Vulnerability disclosure and botnet takedown not to be hindered by Wassenaar Arrangement

Posted by   Martijn Grooten on   Dec 19, 2017

I have never been too keen on making comparisons between (advanced) cyber attacks and conventional war, as such comparisons tend to ignore the enormous human cost that comes with wars. That said, digital weapons do play an important role in global conflicts, military or otherwise, and thus it makes sense for them to be covered by the Wassenaar Arrangement, an export control regime 'for conventional arms and dual-use goods and technologies' that has been signed by 42 countries.

The Wassenaar Arrangement is quite controversial within the IT security community. For a combination of libertarian and pragmatic reasons, many working in the offensive side of security are opposed to a regime that they believe could prevent them from developing, using and selling their tools.

But these loudly voiced concerns overshadowed what, for me, was an even bigger concern: as it was previously worded, the Wassenaar Arrangement could be seen to seriously hinder the disclosure of security vulnerabilities, and the sharing of the command-and-control tools used by botnets.

I was thus pleased to read an op-ed in The Hill by Katie Moussouris (currently of Luta Security). Katie is a leading expert when it comes to vulnerability disclosure and has actively been involved in making the Arrangement work better for the security community.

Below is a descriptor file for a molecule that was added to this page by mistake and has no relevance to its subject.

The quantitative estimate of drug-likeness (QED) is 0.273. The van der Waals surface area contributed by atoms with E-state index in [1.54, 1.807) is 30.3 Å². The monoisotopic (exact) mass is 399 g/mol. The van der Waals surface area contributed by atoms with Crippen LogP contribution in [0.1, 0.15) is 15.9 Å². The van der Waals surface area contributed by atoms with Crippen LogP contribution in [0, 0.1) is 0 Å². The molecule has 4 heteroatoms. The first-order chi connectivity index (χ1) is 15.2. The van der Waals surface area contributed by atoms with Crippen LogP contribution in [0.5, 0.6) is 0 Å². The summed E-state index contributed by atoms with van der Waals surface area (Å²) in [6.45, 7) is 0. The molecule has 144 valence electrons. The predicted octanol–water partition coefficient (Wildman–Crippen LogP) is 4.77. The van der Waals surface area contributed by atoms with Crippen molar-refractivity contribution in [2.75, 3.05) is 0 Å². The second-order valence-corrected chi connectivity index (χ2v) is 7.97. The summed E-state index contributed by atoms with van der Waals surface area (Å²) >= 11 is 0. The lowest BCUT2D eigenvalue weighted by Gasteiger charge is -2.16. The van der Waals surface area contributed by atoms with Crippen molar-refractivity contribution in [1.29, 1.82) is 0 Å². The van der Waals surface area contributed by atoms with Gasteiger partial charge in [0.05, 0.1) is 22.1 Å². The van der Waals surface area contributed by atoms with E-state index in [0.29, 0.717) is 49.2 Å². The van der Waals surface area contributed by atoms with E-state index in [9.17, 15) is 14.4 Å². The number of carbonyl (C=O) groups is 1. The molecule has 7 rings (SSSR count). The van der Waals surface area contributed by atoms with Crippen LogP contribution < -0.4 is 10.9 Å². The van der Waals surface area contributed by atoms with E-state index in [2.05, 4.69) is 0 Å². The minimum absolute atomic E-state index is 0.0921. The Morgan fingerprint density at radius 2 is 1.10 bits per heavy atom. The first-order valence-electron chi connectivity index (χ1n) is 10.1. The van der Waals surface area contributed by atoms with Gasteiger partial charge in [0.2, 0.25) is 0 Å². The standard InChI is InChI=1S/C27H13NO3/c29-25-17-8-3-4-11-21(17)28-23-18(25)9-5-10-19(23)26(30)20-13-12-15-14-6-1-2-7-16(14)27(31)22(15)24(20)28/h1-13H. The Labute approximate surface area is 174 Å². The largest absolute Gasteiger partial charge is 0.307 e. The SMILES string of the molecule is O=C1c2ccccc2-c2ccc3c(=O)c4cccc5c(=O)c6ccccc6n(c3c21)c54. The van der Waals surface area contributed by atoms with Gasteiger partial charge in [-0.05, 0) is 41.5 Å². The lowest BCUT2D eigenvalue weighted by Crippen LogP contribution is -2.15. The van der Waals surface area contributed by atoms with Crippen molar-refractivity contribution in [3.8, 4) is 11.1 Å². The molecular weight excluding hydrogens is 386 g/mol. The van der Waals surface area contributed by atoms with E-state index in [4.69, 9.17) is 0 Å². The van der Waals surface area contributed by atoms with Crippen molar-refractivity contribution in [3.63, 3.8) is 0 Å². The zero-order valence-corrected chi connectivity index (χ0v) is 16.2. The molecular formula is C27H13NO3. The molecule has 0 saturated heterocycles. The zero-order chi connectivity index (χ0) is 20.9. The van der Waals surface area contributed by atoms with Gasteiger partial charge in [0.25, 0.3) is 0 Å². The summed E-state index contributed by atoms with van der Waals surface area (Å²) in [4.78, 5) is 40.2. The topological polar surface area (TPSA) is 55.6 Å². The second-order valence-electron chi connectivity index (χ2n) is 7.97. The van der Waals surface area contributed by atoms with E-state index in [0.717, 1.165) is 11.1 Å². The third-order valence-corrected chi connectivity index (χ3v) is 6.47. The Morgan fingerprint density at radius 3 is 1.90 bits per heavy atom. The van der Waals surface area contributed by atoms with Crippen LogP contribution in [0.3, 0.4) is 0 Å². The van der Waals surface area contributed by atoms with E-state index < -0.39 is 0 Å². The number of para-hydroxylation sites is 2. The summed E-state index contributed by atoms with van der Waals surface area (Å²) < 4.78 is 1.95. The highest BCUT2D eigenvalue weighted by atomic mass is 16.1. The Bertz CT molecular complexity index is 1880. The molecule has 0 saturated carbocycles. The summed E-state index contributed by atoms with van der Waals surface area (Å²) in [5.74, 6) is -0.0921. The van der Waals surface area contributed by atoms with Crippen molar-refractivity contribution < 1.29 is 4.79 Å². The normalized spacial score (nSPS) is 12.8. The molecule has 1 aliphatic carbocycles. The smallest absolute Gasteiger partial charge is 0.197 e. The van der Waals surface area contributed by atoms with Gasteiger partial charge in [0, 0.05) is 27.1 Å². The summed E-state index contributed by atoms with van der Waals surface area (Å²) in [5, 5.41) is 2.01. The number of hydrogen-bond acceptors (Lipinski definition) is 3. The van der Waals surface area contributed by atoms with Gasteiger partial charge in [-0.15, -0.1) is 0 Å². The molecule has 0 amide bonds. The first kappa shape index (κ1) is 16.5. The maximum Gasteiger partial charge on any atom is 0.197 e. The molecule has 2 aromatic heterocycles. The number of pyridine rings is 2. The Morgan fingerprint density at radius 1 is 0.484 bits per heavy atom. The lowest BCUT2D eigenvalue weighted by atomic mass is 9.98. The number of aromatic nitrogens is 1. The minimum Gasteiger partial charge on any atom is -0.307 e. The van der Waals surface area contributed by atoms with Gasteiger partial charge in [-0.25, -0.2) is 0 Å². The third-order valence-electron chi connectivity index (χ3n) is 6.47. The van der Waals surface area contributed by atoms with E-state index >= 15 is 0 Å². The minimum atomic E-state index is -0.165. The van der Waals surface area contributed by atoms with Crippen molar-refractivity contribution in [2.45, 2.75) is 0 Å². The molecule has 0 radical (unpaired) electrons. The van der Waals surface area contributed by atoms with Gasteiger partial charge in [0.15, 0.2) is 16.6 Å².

She writes that the language of the Wassenaar Arrangement has been clarified, and that 'the specific cross-border sharing activities around vulnerability disclosure and security incident response are exempt from requiring export control licenses as dictated by Wassenaar'.

I am very pleased to learn this. Both vulnerability disclosure and coordinated botnet takedown are hard enough. One really wouldn't want to make them even harder by requiring the participants – many of whom are individuals or small companies – to wade through pages of export control paperwork.

katiemoussouris_vb2014.pngKatie Moussouris delivering the opening keynote at VB2014 in Seattle.

twitter.png
fb.png
linkedin.png
hackernews.png
reddit.png

 

Latest posts:

VB2020 localhost call for last minute papers: a unique opportunity

Why VB2020 localhost presents a unique opportunity for you to share your research with security experts around the globe.

VB2020 localhost call for last-minute papers now open!

The call for last-minute papers for VB2020 localhost is now open. Submit before 17 August to have your paper considered for one of the nine slots reserved for 'hot' research!

Announcing... VB2020 localhost

Announcing VB2020 localhost: the carbon neutral, budget neutral VB conference!

VB2019 paper: APT cases exploiting vulnerabilities in region-specific software

At VB2019, JPCERT/CC's Shusei Tomonaga and Tomoaki Tani presented a paper on attacks that exploit vulnerabilities in software used only in Japan, using malware that is unique to Japan. Today we publish both their paper and the recording of their…

New paper: Detection of vulnerabilities in web applications by validating parameter integrity and data flow graphs

In a follow-up to a paper presented at VB2019, Prismo Systems researchers Abhishek Singh and Ramesh Mani detail algorithms that can be used to detect SQL injection in stored procedures, persistent cross-site scripting (XSS), and server‑side request…

We have placed cookies on your device in order to improve the functionality of this site, as outlined in our cookies policy. However, you may delete and block all cookies from this site and your use of the site will be unaffected. By continuing to browse this site, you are agreeing to Virus Bulletin's use of data as outlined in our privacy policy.